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Protesters across the country react to grand jury’s decision not to indict Darren Wilson

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Thousands of protesters took to streets and highways all over the country Monday night in protest after learning that police officer Darren Wilson would not be indicted for shooting and killing an unarmed teenager, Michael Brown, in August.

Outside Ferguson, Mo., where rioting, arson and looting erupted, protests were largely nonviolent.

In Seattle, Los Angeles, Oakland, Denver and elsewhere, protesters blocked intersections with “die-ins,” throwing themselves on the pavement, some outlining their bodies with chalk, to symbolize Brown and other unarmed people who died in encounters with police. They lay on the ground for 4 1/2 minutes to represent, they said, the 4 1/2 hours that Brown’s body was left in the street after he was shot and killed. Choruses of “hands up, don’t shoot” and “black lives matter” rang out as protesters shut down bridges, freeways and major thoroughfares.

There was a poetry and a sad sort of symmetry to many of the protests that found their way to major highways. Brown died on a neighborhood street, not far from his home, after defying Wilson’s orders to stop walking in the middle of it, as Wilson testified before the grand jury.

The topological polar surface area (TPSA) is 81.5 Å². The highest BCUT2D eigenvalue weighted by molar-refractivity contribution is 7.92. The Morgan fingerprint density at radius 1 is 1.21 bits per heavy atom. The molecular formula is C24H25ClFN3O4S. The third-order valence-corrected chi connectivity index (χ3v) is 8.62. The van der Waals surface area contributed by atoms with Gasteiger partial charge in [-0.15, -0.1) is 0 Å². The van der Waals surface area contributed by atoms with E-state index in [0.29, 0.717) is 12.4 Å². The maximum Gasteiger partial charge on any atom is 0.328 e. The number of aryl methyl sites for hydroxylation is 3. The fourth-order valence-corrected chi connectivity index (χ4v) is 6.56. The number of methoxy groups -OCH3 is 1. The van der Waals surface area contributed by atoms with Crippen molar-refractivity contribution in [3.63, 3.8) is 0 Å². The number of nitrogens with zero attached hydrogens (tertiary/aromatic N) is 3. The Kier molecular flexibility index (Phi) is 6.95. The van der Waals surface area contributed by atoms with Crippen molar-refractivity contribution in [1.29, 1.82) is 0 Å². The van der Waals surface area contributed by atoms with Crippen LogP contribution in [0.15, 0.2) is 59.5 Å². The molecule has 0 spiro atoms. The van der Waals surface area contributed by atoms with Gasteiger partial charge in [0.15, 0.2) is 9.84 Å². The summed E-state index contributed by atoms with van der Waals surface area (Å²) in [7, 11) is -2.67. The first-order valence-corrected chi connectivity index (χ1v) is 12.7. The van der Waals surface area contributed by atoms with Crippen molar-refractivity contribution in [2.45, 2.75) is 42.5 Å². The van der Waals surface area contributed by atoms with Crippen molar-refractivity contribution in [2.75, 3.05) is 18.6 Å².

Protesters who wanted to see Wilson tried were determined to remember him by taking to roads that don’t often see pedestrians — certainly not demonstrations blocking multiple lanes of traffic. In New York, protesters succeeded in shutting down the Manhattan, Brooklyn and Triborough bridges, while marchers in Chicago braved below-freezing temperatures en masse to close Lake Shore Drive.

As of 10 p.m., Chicago Police Chief Garry McCarthy said there had been no arrests or reports of property damage.

Meanwhile, in California, protesters took to the freeways.

“#Ferguson is no longer a city, it’s the center of the world,” Occupy Wall Street NYC tweeted. “Protesters never gave up & it made all the difference.”

In New York, thousands of peaceful protesters gathered in Union Square and marched up Seventh Avenue, lining the streets for blocks. Protesters managed to throw fake blood on New York Police Commissioner Bill Bratton.

“This is going to be a long night,” tweeted Linda Suhler. Organizers have planned another march for Tuesday in Union Square at 7 p.m.

Uh Oh. #ferguson #nyc #newyorkcity #chaos A video posted by Gretchen Robinette (@gretchenrobinette) on Nov 11, 2014 at 6:55pm PST

While peaceful protests were the norm outside Ferguson, Oakland proved an exception. Vandals there spray-painted buildings with “F— the police,” and there were a number of easily contained garbage fires. Vivian Ho of the San Francisco Chronicle reported that looters smashed a window of an Oakland Starbucks, grabbed a bunch of coffee beans and threw and kicked them. They also took to the westbound 580 freeway encircling downtown Oakland, snarling traffic and making it impossible for motorists to pass.